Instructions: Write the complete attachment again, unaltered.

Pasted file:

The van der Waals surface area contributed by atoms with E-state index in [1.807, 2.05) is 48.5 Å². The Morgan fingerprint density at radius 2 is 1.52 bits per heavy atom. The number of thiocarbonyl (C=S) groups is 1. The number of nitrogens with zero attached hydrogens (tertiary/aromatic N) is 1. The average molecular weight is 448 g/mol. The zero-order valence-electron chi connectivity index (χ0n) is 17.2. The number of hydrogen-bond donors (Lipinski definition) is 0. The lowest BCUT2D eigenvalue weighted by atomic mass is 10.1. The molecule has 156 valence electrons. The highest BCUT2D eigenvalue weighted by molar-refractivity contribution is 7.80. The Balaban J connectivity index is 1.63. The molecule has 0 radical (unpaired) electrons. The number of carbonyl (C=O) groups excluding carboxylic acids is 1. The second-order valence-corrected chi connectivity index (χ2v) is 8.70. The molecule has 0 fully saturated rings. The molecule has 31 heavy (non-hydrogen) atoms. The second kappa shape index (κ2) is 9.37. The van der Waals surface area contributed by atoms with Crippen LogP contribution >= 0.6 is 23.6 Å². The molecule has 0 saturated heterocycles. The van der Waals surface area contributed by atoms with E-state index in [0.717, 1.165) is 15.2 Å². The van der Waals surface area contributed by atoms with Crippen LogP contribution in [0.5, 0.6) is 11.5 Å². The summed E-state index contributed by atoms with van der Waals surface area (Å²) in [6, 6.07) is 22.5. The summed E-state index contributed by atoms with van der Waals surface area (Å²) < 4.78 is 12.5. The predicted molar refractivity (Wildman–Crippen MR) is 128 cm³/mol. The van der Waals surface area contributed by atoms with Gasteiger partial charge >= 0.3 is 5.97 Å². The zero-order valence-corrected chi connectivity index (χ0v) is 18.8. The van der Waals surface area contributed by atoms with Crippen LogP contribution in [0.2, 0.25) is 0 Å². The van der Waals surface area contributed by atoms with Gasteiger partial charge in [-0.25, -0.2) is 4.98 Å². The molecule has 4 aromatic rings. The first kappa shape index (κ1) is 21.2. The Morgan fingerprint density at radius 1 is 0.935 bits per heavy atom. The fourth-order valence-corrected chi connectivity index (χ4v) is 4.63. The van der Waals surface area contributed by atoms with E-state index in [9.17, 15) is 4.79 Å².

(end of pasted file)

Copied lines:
The van der Waals surface area contributed by atoms with E-state index in [1.807, 2.05) is 48.5 Å². The Morgan fingerprint density at radius 2 is 1.52 bits per heavy atom. The number of thiocarbonyl (C=S) groups is 1. The number of nitrogens with zero attached hydrogens (tertiary/aromatic N) is 1. The average molecular weight is 448 g/mol. The zero-order valence-electron chi connectivity index (χ0n) is 17.2. The number of hydrogen-bond donors (Lipinski definition) is 0. The lowest BCUT2D eigenvalue weighted by atomic mass is 10.1. The molecule has 156 valence electrons. The highest BCUT2D eigenvalue weighted by molar-refractivity contribution is 7.80. The Balaban J connectivity index is 1.63. The molecule has 0 radical (unpaired) electrons. The number of carbonyl (C=O) groups excluding carboxylic acids is 1. The second-order valence-corrected chi connectivity index (χ2v) is 8.70. The molecule has 0 fully saturated rings. The molecule has 31 heavy (non-hydrogen) atoms. The second kappa shape index (κ2) is 9.37. The van der Waals surface area contributed by atoms with Crippen LogP contribution >= 0.6 is 23.6 Å². The molecule has 0 saturated heterocycles. The van der Waals surface area contributed by atoms with E-state index in [0.717, 1.165) is 15.2 Å². The van der Waals surface area contributed by atoms with Crippen LogP contribution in [0.5, 0.6) is 11.5 Å². The summed E-state index contributed by atoms with van der Waals surface area (Å²) in [6, 6.07) is 22.5. The summed E-state index contributed by atoms with van der Waals surface area (Å²) < 4.78 is 12.5. The predicted molar refractivity (Wildman–Crippen MR) is 128 cm³/mol. The van der Waals surface area contributed by atoms with Gasteiger partial charge >= 0.3 is 5.97 Å². The zero-order valence-corrected chi connectivity index (χ0v) is 18.8. The van der Waals surface area contributed by atoms with Crippen LogP contribution in [0.2, 0.25) is 0 Å². The van der Waals surface area contributed by atoms with Gasteiger partial charge in [-0.25, -0.2) is 4.98 Å². The molecule has 4 aromatic rings. The first kappa shape index (κ1) is 21.2. The Morgan fingerprint density at radius 1 is 0.935 bits per heavy atom. The fourth-order valence-corrected chi connectivity index (χ4v) is 4.63. The van der Waals surface area contributed by atoms with E-state index in [9.17, 15) is 4.79 Å².